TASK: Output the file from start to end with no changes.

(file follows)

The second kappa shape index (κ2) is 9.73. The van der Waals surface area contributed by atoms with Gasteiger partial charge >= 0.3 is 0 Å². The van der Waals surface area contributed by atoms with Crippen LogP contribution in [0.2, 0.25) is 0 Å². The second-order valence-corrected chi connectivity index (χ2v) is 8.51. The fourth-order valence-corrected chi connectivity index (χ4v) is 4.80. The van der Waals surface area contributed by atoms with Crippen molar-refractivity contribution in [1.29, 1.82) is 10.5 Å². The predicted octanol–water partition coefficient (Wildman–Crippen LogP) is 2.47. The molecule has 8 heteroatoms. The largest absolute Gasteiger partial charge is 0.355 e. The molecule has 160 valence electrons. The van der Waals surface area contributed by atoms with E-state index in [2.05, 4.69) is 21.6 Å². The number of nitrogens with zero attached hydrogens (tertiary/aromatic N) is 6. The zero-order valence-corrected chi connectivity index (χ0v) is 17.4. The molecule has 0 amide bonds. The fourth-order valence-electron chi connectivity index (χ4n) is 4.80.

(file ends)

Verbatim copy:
The second kappa shape index (κ2) is 9.73. The van der Waals surface area contributed by atoms with Gasteiger partial charge >= 0.3 is 0 Å². The van der Waals surface area contributed by atoms with Crippen LogP contribution in [0.2, 0.25) is 0 Å². The second-order valence-corrected chi connectivity index (χ2v) is 8.51. The fourth-order valence-corrected chi connectivity index (χ4v) is 4.80. The van der Waals surface area contributed by atoms with Crippen molar-refractivity contribution in [1.29, 1.82) is 10.5 Å². The predicted octanol–water partition coefficient (Wildman–Crippen LogP) is 2.47. The molecule has 8 heteroatoms. The largest absolute Gasteiger partial charge is 0.355 e. The molecule has 160 valence electrons. The van der Waals surface area contributed by atoms with E-state index in [2.05, 4.69) is 21.6 Å². The number of nitrogens with zero attached hydrogens (tertiary/aromatic N) is 6. The zero-order valence-corrected chi connectivity index (χ0v) is 17.4. The molecule has 0 amide bonds. The fourth-order valence-electron chi connectivity index (χ4n) is 4.80.